What if people could apply for multiple services in one place?
OAKLAND, CALIF. — The U.S. Digital Service (USDS) is working on a program that states and local governments might eventually be able to use to streamline multiple benefit applications into one place.
"It turns out that making multi-benefit applications that people can actually read, understand and complete is really, really, really hard, and every state is kind of trying to do this on their own in their own silo with limited funding," said USDS Designer Mollie Ruskin. "So we thought, 'All right, this is a thing that we can do.'"
Over the past month and a half, Ruskin and Ryan Burke, a senior policy advisor for President Obama and director of TechHire, have been working hand-in-hand with folks on the ground on a prototype that the two unveiled Nov. 2 at the Code for America Summit.
"What I'm so excited to share today is the alpha [version] of a multi-benefit, mobile-friendly SNAP [Supplemental Nutrition Assistance Program] and Medicaid application," Ruskin said, adding that it's sort of a template. "It's something a state could take and customize to their own policy requirements and their own context. But we've done the hard work of trying to understand the myriad questions people are being asked to understand directly from users on the front lines what's working."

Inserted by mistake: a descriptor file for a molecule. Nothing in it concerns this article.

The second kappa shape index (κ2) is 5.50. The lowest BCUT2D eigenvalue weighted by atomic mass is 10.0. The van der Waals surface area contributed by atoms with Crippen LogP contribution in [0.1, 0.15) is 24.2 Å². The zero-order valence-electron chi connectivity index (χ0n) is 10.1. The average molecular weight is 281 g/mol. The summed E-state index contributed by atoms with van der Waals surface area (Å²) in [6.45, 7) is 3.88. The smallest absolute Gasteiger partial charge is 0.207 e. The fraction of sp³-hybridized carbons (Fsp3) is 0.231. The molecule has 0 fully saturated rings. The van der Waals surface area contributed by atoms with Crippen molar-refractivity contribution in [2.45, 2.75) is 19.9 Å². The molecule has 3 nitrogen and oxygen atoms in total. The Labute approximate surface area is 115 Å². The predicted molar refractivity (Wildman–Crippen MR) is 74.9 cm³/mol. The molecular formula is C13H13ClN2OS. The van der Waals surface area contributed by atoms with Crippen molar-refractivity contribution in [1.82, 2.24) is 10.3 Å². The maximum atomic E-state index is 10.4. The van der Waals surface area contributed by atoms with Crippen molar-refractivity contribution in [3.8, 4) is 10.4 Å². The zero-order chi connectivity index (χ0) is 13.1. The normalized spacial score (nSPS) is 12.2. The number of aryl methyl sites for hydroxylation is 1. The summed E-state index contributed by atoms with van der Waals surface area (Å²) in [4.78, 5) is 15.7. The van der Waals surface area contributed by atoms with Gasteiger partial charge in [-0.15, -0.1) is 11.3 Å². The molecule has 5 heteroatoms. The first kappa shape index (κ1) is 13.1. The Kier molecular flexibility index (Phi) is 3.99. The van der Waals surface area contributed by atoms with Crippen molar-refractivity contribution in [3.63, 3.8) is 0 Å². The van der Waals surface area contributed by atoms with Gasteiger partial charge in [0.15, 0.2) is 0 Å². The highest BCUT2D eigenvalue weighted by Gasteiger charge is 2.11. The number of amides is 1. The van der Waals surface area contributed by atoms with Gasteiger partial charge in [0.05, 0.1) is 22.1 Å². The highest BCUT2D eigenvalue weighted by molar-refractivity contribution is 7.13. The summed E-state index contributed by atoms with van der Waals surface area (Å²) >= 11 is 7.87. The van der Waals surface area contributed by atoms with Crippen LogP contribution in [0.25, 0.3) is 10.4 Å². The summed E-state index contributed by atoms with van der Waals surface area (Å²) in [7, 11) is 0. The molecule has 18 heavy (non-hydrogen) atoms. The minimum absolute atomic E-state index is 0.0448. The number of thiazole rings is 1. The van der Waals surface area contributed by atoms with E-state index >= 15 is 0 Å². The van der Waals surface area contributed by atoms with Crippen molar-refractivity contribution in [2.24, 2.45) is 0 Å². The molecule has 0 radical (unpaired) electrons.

The two are asking for feedback as they develop the program, a demo of which is available here.
For now, the app walks users through an application for either the SNAP, health-care benefits, or both. Instead of presenting users with a bevy of forms, it works off a model more akin to privately developed computer programs. It asks users rounds of questions relevant to the enrollment process — their name, their Social Security number, how much money they make, and more.
The demo doesn't store or share data.
Tech companies have been working with governments to streamline citizen interactions with government in a number of areas, whether it's applying for a business license or paying utility bills. But this effort comes from the federal government, which often works with state and local government officials administering benefits at the ground level.
"One thing I hope that you take away from this example is that the solutions we're deploying weren't in the head of some policymaker in a Washington, D.C., office with no windows," Burke said, "but instead they were things that were already being deployed effectively at the local level."